The current rate of technological advancement in the business environment is unprecedented. Unpredictable challenges means our business can no longer be focused on traditional approaches to business improvements or even business transformation. Technologies like the Internet of Things (IoT), Mobility and Cloud are bringing about a fundamental shift in how people and machines connect and interact. Employees and customers are now more technologically savvy than the organisations themselves. While we are still working on our desktops they are interacting with their tablets, smart phones and watches.
So how do we do these new things, more productive things with less money? …And keep doing them? How do we keep pace with all this change when we no longer have the capacity to keep throwing money at problems?
From innovative ideas or executive decisions to actual change implemented – The thought to reality cycle – how does it work?
The common cycle for business transformation in most organisations is that the whole process takes too long to roll out a solution – by the time it’s ready it’s already redundant. So we need to look at the process in a new way, in a disruptive way.
Re-thinking how we do things
When we think about the thought to reality cycle, from the idea right through to the monitoring and improvement, we introduce the concept of Agile – the process of prototyping until you have something real – you start with a prototype and then mould it until it’s something that is useful. The theory is that you get instant feedback and so can keep improving.
However, some of the issues with Agile are that without a business case how do you know if you’re on time and on budget and how do you move from the prototype phase to the production phase.
For many business analysts the concept of Agile is foreign and not having a complete business case before starting a project can be difficult to comprehend. But new technology in the form of BPM software, changes the way business analysts and developers interact. We are now able to design the process and demonstrate on a tablet or mobile phone what the output will look like. This makes getting approval that much faster. The framework for the process is then handed over to the developers to build the code.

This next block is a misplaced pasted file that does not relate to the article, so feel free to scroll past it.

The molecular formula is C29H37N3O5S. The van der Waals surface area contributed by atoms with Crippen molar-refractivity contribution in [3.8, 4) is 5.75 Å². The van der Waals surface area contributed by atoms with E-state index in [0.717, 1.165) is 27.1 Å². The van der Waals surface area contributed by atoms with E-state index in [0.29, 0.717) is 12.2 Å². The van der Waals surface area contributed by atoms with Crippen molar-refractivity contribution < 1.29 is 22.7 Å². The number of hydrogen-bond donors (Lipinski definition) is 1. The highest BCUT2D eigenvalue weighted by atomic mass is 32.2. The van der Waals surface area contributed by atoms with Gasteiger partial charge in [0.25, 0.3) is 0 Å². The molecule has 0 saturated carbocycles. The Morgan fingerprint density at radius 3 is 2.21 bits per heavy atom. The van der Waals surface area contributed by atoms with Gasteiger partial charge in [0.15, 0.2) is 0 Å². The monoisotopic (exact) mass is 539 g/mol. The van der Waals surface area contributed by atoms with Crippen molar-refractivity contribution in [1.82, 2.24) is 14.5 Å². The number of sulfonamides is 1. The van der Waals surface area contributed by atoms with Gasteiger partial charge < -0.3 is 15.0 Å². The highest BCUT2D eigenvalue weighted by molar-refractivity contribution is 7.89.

Procensol was recently involved in the implementation of a solution for managing the uniform requirements of the Queensland Fire and Emergency Services (QFES) for over 46 000 people.
We have a much stronger grasp of the data and a much improved degree of accuracy on deliveries. We are now able to see demographic trends starting to form and are able to respond quickly and appropriately. Overall it has led to better customer service as we can now tailor specific requirements to different customer groups.
Inspector Steven Sparks, Manager Capability Resource Unit QFES.
So where does this leave big business cases? What would Project Management Officers do? How will the function of Enterprise and Solution Architects change? All very valid and scary questions. Shifting from the traditional ways of doing things is never easy, but being able to see what you are going to get before getting started will help you to get everyone on board to becoming a disruptive force in your industry so you can get in front of the opportunities presenting themselves in today’s fast paced marketplace.
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About the Author
Chief Operating Officer
As Procensol’s Chief Operating Officer Mervin brings more than a decade of experience in strategic thinking, software, systems and process-centric design for business transformation to the operations of the organisation. Mervin is responsible for Procensol’s Asia Pacific region. Originally from Singapore and now based in Brisbane Australia, Mervin has held positions ranging from strategic BPM consulting, channel management, CIO, CTO to vendor management.